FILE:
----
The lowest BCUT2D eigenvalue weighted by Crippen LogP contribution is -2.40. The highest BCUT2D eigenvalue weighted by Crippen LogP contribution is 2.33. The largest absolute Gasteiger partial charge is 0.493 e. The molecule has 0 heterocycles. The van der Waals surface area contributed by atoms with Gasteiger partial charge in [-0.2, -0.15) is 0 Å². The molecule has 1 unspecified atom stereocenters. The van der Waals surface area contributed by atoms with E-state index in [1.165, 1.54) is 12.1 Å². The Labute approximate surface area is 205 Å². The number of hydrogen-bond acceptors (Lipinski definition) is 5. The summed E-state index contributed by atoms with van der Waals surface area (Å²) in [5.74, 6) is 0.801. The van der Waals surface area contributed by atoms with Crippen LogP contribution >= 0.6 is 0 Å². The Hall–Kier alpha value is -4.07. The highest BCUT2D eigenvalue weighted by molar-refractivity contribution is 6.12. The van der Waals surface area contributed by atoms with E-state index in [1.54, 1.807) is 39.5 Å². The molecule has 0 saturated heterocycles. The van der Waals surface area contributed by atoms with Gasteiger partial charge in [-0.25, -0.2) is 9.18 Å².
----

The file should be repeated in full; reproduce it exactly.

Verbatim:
The lowest BCUT2D eigenvalue weighted by Crippen LogP contribution is -2.40. The highest BCUT2D eigenvalue weighted by Crippen LogP contribution is 2.33. The largest absolute Gasteiger partial charge is 0.493 e. The molecule has 0 heterocycles. The van der Waals surface area contributed by atoms with Gasteiger partial charge in [-0.2, -0.15) is 0 Å². The molecule has 1 unspecified atom stereocenters. The van der Waals surface area contributed by atoms with E-state index in [1.165, 1.54) is 12.1 Å². The Labute approximate surface area is 205 Å². The number of hydrogen-bond acceptors (Lipinski definition) is 5. The summed E-state index contributed by atoms with van der Waals surface area (Å²) in [5.74, 6) is 0.801. The van der Waals surface area contributed by atoms with Crippen LogP contribution >= 0.6 is 0 Å². The Hall–Kier alpha value is -4.07. The highest BCUT2D eigenvalue weighted by molar-refractivity contribution is 6.12. The van der Waals surface area contributed by atoms with E-state index in [1.54, 1.807) is 39.5 Å². The molecule has 0 saturated heterocycles. The van der Waals surface area contributed by atoms with Gasteiger partial charge in [-0.25, -0.2) is 9.18 Å².